Where do you start when reviewing Justin Bieber? Do we skip straight to the music or do I start by acknowledging his 4-star head of hair? Channeling his inner Donald Trump, Bieber sports a head of hair that one day could charm the nation into considering him for the Republican ticket for President. But for now young Bieber is simply a music factory, turning out smooth pop hits and making fans out of little girls and 25-year old Air Force officers.
“My World 2.0” is the second album to be named “My World” by Justin. Inspired by Microsoft, Bieber plans on releasing update packets for the 2.1, 2.2, 2.3 and so on versions before releasing a whole operating system/album with “My World 3.0”. No word yet on when “My World Vista” will hit the shelves. The first song off the album, “Baby”, is already a smash hit, and features Ludacris, who once worked with Academy Award winners in the feature film “Crash”. This puts Bieber just two degrees of separation from Ryan Philippe, who was married to Reese Witherspoon, so at least Bieber is only four degrees from Reese, who is super cute. On “Somebody to Love” Bieber threatens to “write you a symphony” and even use violins. If he did this it would be the first time Bieber wrote a song. Next up is “Stuck in the Moment”, which is appropriately titled because you will undoubtedly always remember the moment you got stuck listening to this gorgeous tune. When Bieber hits the falsetto here he channels his inner Charlotte Church. On “U Smile” Bieber begins yet another song by belting a sensitive “ooooh yeeaaaah” over otherwise pleasant music. The layered vocals add another touch here, giving a high voiced Beiber on top of a higher voiced Bieber for your listening pleasure.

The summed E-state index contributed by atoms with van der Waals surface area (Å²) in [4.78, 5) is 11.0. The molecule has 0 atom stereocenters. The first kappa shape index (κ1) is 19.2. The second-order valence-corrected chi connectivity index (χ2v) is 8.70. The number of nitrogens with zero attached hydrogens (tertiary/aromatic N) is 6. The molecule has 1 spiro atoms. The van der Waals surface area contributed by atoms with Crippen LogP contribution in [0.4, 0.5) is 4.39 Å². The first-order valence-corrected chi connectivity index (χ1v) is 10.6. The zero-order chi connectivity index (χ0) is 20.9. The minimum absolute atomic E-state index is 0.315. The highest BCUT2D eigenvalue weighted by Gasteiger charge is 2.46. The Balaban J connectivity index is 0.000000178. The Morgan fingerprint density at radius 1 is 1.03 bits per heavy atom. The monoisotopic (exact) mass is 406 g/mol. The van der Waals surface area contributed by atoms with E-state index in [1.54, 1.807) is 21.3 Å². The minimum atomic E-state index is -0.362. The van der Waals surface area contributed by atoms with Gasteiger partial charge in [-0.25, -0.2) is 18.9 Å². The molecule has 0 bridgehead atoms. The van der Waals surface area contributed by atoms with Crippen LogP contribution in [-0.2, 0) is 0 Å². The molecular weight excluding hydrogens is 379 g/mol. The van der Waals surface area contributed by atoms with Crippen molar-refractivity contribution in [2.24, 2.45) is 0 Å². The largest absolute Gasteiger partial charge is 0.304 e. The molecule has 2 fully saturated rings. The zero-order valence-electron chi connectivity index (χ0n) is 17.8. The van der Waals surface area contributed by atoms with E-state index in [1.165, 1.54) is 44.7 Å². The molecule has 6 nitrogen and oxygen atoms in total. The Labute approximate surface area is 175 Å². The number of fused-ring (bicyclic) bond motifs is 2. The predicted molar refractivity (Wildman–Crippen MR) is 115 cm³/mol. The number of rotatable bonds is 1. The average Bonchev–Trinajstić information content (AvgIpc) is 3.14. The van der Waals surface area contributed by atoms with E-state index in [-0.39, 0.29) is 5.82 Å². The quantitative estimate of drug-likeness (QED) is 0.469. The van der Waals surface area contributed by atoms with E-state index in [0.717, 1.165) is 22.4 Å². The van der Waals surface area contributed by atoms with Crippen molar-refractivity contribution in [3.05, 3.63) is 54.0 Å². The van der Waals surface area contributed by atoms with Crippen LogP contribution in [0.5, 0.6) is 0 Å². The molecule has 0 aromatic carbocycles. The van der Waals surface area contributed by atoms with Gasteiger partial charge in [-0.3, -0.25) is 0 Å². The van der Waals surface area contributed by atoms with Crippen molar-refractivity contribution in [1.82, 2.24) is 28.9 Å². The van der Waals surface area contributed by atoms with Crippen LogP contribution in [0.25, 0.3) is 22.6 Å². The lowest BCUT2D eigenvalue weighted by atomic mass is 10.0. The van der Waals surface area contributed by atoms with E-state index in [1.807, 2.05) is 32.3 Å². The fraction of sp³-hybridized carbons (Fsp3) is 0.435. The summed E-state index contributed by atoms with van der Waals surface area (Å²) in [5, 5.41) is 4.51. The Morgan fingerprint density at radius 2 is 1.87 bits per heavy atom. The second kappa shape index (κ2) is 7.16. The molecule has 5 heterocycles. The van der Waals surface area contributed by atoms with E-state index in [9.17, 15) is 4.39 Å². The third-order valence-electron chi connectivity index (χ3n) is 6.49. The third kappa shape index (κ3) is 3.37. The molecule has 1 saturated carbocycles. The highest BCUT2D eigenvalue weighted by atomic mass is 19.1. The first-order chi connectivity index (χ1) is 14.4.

Bieber takes a surprising turn on his next track. One track after lamenting letting his girl go, Bieber drops the hit “Never Let You Go”, proving that Justin is the kind of guy that makes mistakes, yet never makes the twice. “Overboard” features teen-pop sensation Jessica Jarrell, who, despite not having her own Wikipedia page, gets billed as being “featured” in the track title. Perhaps the most impressive part here is that Jessica’s voice is lower than Bieber’s, meaning that the male/female vocal balance is maintained. The song is not without it’s troubling parts though. “I can’t swim on my own”, Bieber sings, foreshadowing a troubling aquatic future. I also take issue with “Eenie Meenie”, since it portrays a girl negatively for picking guys based on the “eenie meenie miny moe” system, thereby giving everyone an equal chance. Poor Bieber might not like the competition—being that he’s gorgeous—but I assure you this reviewer prefers my odds with an eenie-meenie-miny-moe girl than hoping I get picked straight up against a hottie like Justin. The second to last track is “Up”, which is full of ambition. “We can make the sun shine in the moonlight”, Bieber croons, proving that Bieber is bigger than science. “I know it’s hard, but baby believe me”, he pleads. I believe you, Justin.
The final track on Bieber’s album is the ultra-sensitive “That Should Be Me”, which just makes me angry. Whoever broke this kid’s heart should be ashamed of herself. He saw you at the movies! He knows you don’t care! It’s heart-wrenching. Of course, as he ends the song with the refrain “never should have let you go”, it’s clear Bieber has learned nothing from track #6. Overall though, it’s another solid track on a brilliant album.
Happy April Fools Day, everyone!